When she calls me, and I lie beneath the waves watching the rain mark its path, I hear violins. I hear the crash and crescendo and the rising of a flute.
When she sings, I taste only the calm. I feel the roll and shift and hear the oboes take up the tune.
I sense the drummers resting their sticks and waiting for their time to strike. They know it is coming. They prepare.
When her voice gasps through the air above my head and the waves meet their crest, I see it. I see her strength.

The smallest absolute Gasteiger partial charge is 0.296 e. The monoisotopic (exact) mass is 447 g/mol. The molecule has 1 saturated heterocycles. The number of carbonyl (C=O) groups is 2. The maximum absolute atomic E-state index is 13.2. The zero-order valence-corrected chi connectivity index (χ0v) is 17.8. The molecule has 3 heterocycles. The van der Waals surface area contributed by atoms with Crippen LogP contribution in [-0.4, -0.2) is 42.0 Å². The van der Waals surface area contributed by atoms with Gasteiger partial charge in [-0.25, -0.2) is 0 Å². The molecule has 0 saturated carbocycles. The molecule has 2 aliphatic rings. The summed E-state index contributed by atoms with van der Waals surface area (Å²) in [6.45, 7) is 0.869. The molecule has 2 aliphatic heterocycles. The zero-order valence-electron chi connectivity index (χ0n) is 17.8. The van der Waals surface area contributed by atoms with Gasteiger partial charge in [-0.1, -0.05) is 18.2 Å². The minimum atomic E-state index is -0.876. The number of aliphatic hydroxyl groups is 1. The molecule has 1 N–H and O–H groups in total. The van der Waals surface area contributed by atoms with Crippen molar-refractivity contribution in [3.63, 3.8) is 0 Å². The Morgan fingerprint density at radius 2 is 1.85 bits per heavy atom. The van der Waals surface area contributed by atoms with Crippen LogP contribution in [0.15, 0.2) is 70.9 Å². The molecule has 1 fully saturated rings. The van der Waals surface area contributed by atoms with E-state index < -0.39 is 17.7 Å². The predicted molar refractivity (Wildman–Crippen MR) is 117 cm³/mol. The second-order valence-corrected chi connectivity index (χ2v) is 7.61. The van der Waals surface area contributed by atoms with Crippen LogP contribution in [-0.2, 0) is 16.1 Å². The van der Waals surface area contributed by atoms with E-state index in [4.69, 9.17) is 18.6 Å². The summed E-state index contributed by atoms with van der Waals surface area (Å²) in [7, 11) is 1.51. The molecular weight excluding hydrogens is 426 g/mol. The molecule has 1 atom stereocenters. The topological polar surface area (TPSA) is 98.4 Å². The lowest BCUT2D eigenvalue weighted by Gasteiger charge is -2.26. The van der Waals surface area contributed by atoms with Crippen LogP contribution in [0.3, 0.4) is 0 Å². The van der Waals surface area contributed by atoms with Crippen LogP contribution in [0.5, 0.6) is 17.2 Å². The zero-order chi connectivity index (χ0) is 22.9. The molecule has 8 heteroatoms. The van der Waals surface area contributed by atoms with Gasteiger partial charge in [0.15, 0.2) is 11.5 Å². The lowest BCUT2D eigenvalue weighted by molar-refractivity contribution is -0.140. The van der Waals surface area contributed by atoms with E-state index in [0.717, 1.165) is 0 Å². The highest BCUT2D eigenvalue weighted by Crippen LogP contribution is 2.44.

When the storm rolls in and the trumpets begin the bleat and the cymbals prepare to deafen us all, I hear her silence.
In her violence, when the towns are destroyed and the rain is allowed inside and the thunder burns in streaks down the trees, I taste her peace. I touch the clarinet keys, metal meeting wood.
I smell her breath as it pushes through a French horn and tears away the roofs. She feeds her storm and sets it spinning into me.
It is to her pleasure, the destruction. The joy, the life, she takes and leaves in her footsteps is terrible and wild.
And when she pulls in the tides, I join her orchestra. It’s impossible to resist.
I worship at her altar beneath the water, dead and yet so alive.
Everything is doused in her blue.
Photo by Steve Halama on Unsplash